Apr 06, 2015
From KPMG TaxWatch
Recently enacted Idaho legislation revises the definition of “tangible personal property” subject to sales tax to exclude online streaming services. Recall in 2014, the Idaho legislature made changes to the state’s sales tax laws that the Idaho State Tax Commission later interpreted as subjecting online streaming services to tax. House Bill 209 amends the definition of tangible personal property to include computer software that constitutes digital music, digital books, digital videos, and digital games when the purchaser has a permanent right to use the software—regardless of how the customer receives or accesses the software. The legislation clarifies that if the right to use digital music, digital books, digital videos, or digital games is conditioned upon the purchaser’s continued payment for the right to use, then it is not considered a permanent right of use. Thus, streaming services will not be subject to sales and use tax. The legislation also repeals the definition of digital videos. Governor Otter signed the bill on March 30, and it became effective on April 1, 2015. For more information on Idaho H.B. 209 (effective Apr. 1, 2015), please contact Steve King at (206) 913-4881.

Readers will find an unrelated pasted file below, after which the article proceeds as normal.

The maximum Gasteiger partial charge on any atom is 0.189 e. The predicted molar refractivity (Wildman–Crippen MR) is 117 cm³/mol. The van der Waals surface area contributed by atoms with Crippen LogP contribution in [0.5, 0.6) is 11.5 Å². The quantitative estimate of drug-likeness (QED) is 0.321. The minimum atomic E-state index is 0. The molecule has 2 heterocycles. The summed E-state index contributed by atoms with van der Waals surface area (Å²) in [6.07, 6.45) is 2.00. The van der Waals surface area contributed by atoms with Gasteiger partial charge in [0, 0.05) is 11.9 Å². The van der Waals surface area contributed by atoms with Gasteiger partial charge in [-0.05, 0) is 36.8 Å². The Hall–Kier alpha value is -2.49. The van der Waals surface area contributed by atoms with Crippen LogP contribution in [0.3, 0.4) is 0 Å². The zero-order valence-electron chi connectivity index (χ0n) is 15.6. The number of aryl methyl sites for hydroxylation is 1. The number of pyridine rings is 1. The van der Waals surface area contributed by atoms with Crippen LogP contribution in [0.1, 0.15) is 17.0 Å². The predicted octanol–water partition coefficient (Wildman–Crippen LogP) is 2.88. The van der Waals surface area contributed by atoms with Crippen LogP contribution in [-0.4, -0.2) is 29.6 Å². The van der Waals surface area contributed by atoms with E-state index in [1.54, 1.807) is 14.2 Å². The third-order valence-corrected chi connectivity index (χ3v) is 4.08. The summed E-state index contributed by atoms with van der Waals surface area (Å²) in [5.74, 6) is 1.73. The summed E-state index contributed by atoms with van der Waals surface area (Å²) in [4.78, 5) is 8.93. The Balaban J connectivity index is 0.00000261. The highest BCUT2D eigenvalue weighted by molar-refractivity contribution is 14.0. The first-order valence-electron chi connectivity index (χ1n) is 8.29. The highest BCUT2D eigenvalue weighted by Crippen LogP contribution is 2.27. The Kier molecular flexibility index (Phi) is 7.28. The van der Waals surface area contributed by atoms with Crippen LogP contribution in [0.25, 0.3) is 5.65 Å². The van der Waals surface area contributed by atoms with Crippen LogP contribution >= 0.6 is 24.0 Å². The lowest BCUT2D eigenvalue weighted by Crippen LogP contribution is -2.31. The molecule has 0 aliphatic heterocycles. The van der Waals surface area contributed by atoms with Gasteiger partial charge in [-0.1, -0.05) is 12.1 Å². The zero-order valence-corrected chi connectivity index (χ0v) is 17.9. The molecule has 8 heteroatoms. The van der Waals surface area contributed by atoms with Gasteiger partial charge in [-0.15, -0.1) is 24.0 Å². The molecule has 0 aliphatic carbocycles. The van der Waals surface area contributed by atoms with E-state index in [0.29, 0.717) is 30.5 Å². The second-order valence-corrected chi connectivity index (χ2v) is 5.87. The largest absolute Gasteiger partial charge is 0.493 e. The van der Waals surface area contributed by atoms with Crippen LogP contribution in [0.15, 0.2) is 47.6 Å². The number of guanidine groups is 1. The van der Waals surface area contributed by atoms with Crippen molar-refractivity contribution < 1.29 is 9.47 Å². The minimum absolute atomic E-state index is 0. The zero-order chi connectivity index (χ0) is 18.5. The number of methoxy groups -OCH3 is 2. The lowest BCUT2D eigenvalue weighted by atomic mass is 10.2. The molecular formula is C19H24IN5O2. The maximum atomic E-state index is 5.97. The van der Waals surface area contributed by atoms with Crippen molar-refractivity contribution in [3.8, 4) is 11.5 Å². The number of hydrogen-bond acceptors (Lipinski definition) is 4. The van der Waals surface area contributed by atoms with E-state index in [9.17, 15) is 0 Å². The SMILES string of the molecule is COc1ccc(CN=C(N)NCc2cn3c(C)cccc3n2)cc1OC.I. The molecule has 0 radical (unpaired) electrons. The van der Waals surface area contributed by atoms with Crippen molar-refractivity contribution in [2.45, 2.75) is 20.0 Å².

For more information about TWIST or to view archived episodes, please visit our TWIST homepage.
To receive TWIST e-mails each Monday morning, make sure that state, local and indirect is checked off as one of your topics of interest on the KPMG TaxWatch registration site.
The following information is not intended to be "written advice concerning one or more federal tax matters" subject to the requirements of section 10.37(a)(2) of Treasury Department Circular 230.
The information contained herein is of a general nature and based on authorities that are subject to change. Applicability of the information to specific situations should be determined through consultation with your tax adviser.